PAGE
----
Where I grew up, the forest was full of children.
We grew out of tree trunks like lichen, wound round branches like vines, and leapt limb-to-limb like wild things … for this is what we were. Half-wild, at least.
We hung upside-down in the canopy — eyes full of stars, faces streaked with earth — and watched the world below with wonder.
We slipped canoes and kayaks into the swamp; paddled for miles; held torches aloft and saw what the forest looked like in the dark, with its thousand yellow eyes gleaming back at us.
We dragged dead limbs into clearings, onto islands. Built shelter. Tore it down. Built thatch-roofed huts in the limbs of the trees. Strung swinging bridges trunk-to-trunk through the stands of cypress, so that you could teeter out over the black water, ten feet up. Sometimes, we imagined building hundreds of bridges into the distance … for this was a true forest, one that seemed to float, and if you faced a certain direction and kept paddling, you could paddle until nightfall and not reach the end of it.
We were half-wild creatures, messy mistake-makers, just beginning to understand how to live lightly. Hooting and hollering through the forest. Leaping and dodging through the brush. Bird-calling and doe-stepping. Howling like wolves.
In the forest, I was never alone.
I am older now, and I live near the edge of a smaller wood — a citified remnant of a forest, stretching between orderly neighborhoods.
Even so, there are certain stretches where I’d be startled if I saw another human.
More than once I’ve come face-to-face with a herd of grazing deer, who lift their large eyes to me in surprise, blinking and gaping at old Two-Legs. I’ve heard hawks scream. Seen a raccoon fallen from the canopy, lying still and silent in the most peaceful-looking, sleepy sort of death. The place is within shouting distance to civilization, but it’s an emptier wood than the raucous place of my childhood.
Solitary, in the way of human company.
I putter through the house. Make tea. I am thinking about what to wear to a party: black stilettos. A bracelet full of white stones that catch the light.
I plan a dinner for friends.
I check my calendar to see where a birthday gathering can be shoehorned in.
I’m a social creature, these days — civilized and surprisingly grown-up — but I am still half-wild, too, and wishing for a little humanity in whatever wild places I have left. I plan dinner and almost wish I could serve it on a summer night, in the forest of my youth — seat my friends at a long table crowded with candles and moss and stones.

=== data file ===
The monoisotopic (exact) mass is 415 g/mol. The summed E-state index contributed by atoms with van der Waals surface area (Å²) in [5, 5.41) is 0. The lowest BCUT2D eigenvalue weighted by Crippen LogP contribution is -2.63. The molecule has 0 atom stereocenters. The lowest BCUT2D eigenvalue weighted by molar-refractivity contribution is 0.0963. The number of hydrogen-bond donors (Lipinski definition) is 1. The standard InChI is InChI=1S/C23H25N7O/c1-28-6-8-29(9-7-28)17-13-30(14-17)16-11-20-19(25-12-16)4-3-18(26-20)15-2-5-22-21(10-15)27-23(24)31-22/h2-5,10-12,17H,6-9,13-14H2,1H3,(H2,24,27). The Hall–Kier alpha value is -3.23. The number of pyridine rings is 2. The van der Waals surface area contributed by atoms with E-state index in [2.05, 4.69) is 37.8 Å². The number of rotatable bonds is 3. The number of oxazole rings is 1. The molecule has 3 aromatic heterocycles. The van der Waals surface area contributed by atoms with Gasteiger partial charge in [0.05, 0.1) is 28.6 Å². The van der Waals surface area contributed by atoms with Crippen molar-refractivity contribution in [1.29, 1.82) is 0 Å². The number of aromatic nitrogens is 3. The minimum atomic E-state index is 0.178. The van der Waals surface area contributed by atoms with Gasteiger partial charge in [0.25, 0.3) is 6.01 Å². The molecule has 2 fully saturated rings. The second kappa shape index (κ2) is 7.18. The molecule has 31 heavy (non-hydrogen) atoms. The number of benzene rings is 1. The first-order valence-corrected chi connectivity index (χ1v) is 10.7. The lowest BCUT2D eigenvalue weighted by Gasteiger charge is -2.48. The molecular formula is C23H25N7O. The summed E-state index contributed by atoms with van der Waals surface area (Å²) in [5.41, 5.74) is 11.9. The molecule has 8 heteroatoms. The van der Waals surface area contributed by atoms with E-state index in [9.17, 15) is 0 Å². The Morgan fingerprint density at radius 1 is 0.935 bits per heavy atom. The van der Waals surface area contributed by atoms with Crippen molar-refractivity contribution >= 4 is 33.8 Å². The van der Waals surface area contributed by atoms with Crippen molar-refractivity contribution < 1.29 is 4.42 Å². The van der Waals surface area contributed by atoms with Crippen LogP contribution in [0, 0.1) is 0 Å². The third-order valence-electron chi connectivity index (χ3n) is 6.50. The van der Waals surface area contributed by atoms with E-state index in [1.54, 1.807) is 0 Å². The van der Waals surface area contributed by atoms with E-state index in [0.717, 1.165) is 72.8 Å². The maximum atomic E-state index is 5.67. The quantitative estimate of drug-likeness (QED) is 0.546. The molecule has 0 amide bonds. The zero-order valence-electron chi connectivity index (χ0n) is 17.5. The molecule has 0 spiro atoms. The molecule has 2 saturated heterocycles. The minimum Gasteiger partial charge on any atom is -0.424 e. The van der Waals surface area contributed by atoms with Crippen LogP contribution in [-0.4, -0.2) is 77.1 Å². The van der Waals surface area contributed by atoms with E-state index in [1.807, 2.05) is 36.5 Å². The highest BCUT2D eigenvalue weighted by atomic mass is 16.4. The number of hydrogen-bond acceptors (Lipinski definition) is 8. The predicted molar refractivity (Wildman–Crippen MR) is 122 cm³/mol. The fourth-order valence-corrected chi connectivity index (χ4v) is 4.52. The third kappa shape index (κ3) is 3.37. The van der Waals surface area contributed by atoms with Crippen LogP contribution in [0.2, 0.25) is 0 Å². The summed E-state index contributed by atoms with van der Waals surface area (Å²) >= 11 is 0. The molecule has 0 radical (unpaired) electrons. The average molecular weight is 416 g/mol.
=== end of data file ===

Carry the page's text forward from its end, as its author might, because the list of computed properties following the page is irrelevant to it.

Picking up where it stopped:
Teach these friends of mine how to whistle like the whip-poor-will — whose song I haven’t heard in years.
For so many reasons, this is impossible.
I go out walking in my woods. I walk for hours. The place is empty of children.
Every now and again, I’ll pass another adult human, looking purposeful and intent at walking a dog or finishing a run. These do not look like wild creatures — not even a little bit — and for them, the woods are a place to finish a task, check a chore off a list. The telltale white wire hovers at their throats, and as they flash past me, I hear their tinny electrified tunes jabbing through the birdsong, for just a moment or two.
And there is no doubt that these people are more put-together than I am. Their days more ordered than I can imagine, or want to.
Still: sometimes I almost want to grab an elbow as they pass, and whirl them to a halt. Jerk the white wire free, so they can hear the stream slipping over the stones.
I want to, but I don’t.
Winter overtakes the woods, and the bones of the trees sink into earth.
I walk long, in the cold air, under clean-limbed shadows. Skeletal black stripes.
At the edge of the woods, I look out onto the close-cropped lawns of the humans who live so very near me.
The woods are silent.
The woods are empty.
There is no shouting, no hollering, no howling.
Still: the forest stretches her shadows out across the lawns, out toward the houses with their lawn mowers and empty swingsets, and I open my arms, calling out without saying a word:
We are still here, waiting for you. ❤